Taking care of your lawn for the first time is a great feeling. It takes time and effort and you can get tangible results. If you are new to the yard game it can probably be a little much on figuring out where to start.
One way to lighten your load is to not try to take it all on at once while you are learning. Lawn Serv, our do-it-yourself lawn care subscription box can help take some of the highly effective and technical science pieces off your plate to start as you learn more.
To learn more about some of the yard basics follow along to these items:
- Getting to Know Your Soil
- Fix Any Problems
- Knowing Your Grass Type
- Feed Your Grasses Well
- Fight Lawn Weeds
- Mowing is More Than a Saturday Chore
- Water is Likely Needed
- Stick with It
1. GETTING TO KNOW YOUR SOIL
When it comes to lawn care, what happens with the grass reflects what’s going on in the dirt it grows. An easy place to start is by testing your soil. Your local agricultural school or county agriculture office will have information on test kits and reputable soil laboratories. This will help you understand imbalances of pH, organic matter, macronutrients and provide insight into how much nitrogen should be applied at what times of year.
At Lawn Serv we consider this a major data point to both the long term and short term planning of products needed to apply and can dramatically improve results with less waste and environmental impact. That is why we include a free soil test for everyone who signs up.
2. FIX ANY PROBLEMS
You can use the soil test results to make decisions on when and how much product to apply from pH to nitrogen. One of the most common soil problems is a too high or too low pH which can lead to an unhealthy grass growing environment but a lush weed growing ecosystem. Lime, as an example, reestablishes balance to soil pH so grasses can take up available nutrients more easily. If your family includes pets, you’re sure to have some pet damage. But don’t worry; healthy lawns with good soil and happy dogs can coexist.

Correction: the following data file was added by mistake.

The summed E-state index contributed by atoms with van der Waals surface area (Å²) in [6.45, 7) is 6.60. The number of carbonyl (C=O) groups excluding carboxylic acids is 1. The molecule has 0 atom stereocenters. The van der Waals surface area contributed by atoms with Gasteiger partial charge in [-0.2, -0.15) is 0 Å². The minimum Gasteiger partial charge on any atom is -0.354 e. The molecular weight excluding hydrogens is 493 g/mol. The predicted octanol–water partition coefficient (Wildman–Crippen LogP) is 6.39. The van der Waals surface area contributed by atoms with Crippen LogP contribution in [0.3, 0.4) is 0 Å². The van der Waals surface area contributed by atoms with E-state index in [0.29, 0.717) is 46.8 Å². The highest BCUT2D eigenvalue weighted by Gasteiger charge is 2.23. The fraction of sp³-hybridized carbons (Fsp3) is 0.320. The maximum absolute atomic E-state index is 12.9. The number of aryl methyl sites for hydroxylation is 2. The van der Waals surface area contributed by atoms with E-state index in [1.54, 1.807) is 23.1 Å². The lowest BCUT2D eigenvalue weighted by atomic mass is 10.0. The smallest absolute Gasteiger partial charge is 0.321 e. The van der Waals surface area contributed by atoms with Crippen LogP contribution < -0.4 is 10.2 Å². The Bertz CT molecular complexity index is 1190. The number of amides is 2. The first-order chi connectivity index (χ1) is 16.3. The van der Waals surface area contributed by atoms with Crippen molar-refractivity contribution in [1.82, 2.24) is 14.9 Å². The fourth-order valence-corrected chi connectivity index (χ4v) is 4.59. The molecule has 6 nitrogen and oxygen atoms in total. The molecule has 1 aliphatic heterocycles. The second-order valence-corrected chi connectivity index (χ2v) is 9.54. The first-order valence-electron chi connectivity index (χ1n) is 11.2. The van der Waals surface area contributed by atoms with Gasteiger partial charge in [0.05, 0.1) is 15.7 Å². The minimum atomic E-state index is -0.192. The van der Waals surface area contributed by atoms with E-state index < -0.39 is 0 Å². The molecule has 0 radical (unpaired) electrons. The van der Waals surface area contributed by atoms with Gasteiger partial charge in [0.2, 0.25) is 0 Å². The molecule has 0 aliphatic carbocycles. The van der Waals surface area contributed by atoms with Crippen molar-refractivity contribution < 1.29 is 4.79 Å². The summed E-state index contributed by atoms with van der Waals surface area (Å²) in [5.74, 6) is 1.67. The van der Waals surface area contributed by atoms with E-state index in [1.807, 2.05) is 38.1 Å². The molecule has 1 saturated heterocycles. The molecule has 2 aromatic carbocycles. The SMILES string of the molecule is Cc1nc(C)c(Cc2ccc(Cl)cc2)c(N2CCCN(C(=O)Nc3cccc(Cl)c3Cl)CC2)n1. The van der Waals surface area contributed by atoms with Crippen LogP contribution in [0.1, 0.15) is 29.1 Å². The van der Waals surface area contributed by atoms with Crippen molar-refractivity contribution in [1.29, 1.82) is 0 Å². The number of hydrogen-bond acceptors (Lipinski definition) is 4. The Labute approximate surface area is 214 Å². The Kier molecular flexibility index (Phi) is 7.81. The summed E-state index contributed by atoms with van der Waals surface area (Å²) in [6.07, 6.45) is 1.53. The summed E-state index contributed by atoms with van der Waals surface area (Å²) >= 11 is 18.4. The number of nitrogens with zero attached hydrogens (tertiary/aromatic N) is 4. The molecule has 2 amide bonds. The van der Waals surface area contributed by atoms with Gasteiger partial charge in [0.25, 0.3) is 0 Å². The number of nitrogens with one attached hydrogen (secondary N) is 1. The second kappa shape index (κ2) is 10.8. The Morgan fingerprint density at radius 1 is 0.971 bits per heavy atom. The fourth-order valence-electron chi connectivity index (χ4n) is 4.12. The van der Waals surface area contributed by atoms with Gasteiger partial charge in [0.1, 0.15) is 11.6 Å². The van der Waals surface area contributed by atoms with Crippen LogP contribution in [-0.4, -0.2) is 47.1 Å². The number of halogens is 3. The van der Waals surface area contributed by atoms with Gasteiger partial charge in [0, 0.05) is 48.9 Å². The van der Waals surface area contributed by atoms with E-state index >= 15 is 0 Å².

At Lawn Serv we include products for weed control, pH balancing, bug control, and fertilizer in our subscription boxes. If you run into any lawn diseases or need grass seed we can get you that also and include those products into your lawn box plans!
3. KNOWING YOUR GRASS TYPE
Grasses suited to their growing region create the best lawns.
Grass types vary in their climate preferences and tolerances for drought, shade and other conditions. Cool-season grasses, such as Kentucky bluegrass, peak in growth during cool temperatures in fall and spring. They flourish in northern zones. Warm-season grasses, such as Bermudagrass, excel in summer heat and warmer climates. Region-appropriate lawn grasses require less water and other resources, including maintenance time.
4. FEED YOUR GRASSES WELL
Lawn grasses need proper nutrition. Nitrogen is especially important to keep your lawn lush, vibrant and green. LEARN MORE ABOUT NPKs OF FERTILIZER HERE. Your soil test results will recommend how many pounds of nitrogen your lawn needs annually (usually per 1,000 square feet), based on its organic matter and other considerations. LEARN MORE ABOUT SOIL TESTING HERE.
The numbers on fertilizer labels reveal the percentages of actual nitrogen and other nutrients products contain, so you can match the product to your needs. Be careful, though: feeding too much or too often causes more harm than good. Establish a feeding schedule that meets your lawn’s fertilizer needs, or sign up for Lawn Serv and we will take care of the timing and delivery of the appropriate products based on soil testing.
5. FIGHT LAWN WEEDS
Even new lawns usually end up with weeds and weed seeds as they can travel many ways and from near and far. Weeds compete with grasses for nutrients, water and light.
One lawn weed can quickly turn to more and not all weeds are cured the same way. In short manually hand pulling mature weeds, followed by pre-emergent control to stop weed seeds from germinating, with post-emergent weed control for weeds that do germinate but are hard to hand pull is the triple threat. When moving in the right direction a full lush lawn that crowds out weeds is going to be your ongoing defense.
6. MOWING IS MORE THAN A SATURDAY CHORE
Keep a sharp mower blade, know your grass cut height and mow based on grass growth, not day of the week. Mowing heights vary according to grass type and the season. Some grasses, such as Bermudagrass, are best kept short, while other types need more height. Hot spells warrant higher mowing heights all around.
7. WATER IS LIKELY NEEDED
Water-conserving grasses help reduce water use and bills. Watering and other lawn maintenance can vary from month to month through your seasonal lawn care calendar, but you should always accommodate what’s happening in your lawn. If you are applying products to your yard such as fertilizer the plant will need water during times of drought to absorb those nutrients. LEARN MORE ABOUT WATERING HERE. Keep in mind though that grasses can go dormant naturally. This happens during heat in the north and cold in the south as example and does not mean your lawn is dead necessarily.
8. STICK WITH IT
If you are even going to start with caring for your lawn you need to learn to love it at least a little bit and have fun. There are ups and downs, never ending weeds, and gratification that come from the opportunity. You don’t have to win every weekend, you just have to stick with it and over time you will most definitely see the results.